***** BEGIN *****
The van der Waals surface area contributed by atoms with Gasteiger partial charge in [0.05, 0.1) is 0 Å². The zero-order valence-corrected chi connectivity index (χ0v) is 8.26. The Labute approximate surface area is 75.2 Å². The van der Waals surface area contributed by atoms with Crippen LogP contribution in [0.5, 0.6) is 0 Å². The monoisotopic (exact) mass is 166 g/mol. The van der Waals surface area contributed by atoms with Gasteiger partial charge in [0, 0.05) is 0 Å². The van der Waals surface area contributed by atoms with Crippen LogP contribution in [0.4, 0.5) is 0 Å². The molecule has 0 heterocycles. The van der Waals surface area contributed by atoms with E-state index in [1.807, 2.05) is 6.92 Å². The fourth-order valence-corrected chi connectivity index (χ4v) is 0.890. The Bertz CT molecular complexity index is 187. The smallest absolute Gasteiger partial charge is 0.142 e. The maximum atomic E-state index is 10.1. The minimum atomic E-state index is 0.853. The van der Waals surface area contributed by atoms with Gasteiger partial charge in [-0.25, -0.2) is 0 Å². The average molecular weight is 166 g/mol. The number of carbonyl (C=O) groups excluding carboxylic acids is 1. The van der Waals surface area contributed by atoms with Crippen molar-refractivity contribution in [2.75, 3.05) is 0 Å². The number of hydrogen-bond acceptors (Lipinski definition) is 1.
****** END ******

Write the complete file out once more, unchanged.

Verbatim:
The van der Waals surface area contributed by atoms with Gasteiger partial charge in [0.05, 0.1) is 0 Å². The zero-order valence-corrected chi connectivity index (χ0v) is 8.26. The Labute approximate surface area is 75.2 Å². The van der Waals surface area contributed by atoms with Crippen LogP contribution in [0.5, 0.6) is 0 Å². The monoisotopic (exact) mass is 166 g/mol. The van der Waals surface area contributed by atoms with Gasteiger partial charge in [0, 0.05) is 0 Å². The van der Waals surface area contributed by atoms with Crippen LogP contribution in [0.4, 0.5) is 0 Å². The molecule has 0 heterocycles. The van der Waals surface area contributed by atoms with E-state index in [1.807, 2.05) is 6.92 Å². The fourth-order valence-corrected chi connectivity index (χ4v) is 0.890. The Bertz CT molecular complexity index is 187. The smallest absolute Gasteiger partial charge is 0.142 e. The maximum atomic E-state index is 10.1. The minimum atomic E-state index is 0.853. The van der Waals surface area contributed by atoms with Gasteiger partial charge in [-0.25, -0.2) is 0 Å². The average molecular weight is 166 g/mol. The number of carbonyl (C=O) groups excluding carboxylic acids is 1. The van der Waals surface area contributed by atoms with Crippen molar-refractivity contribution in [2.75, 3.05) is 0 Å². The number of hydrogen-bond acceptors (Lipinski definition) is 1.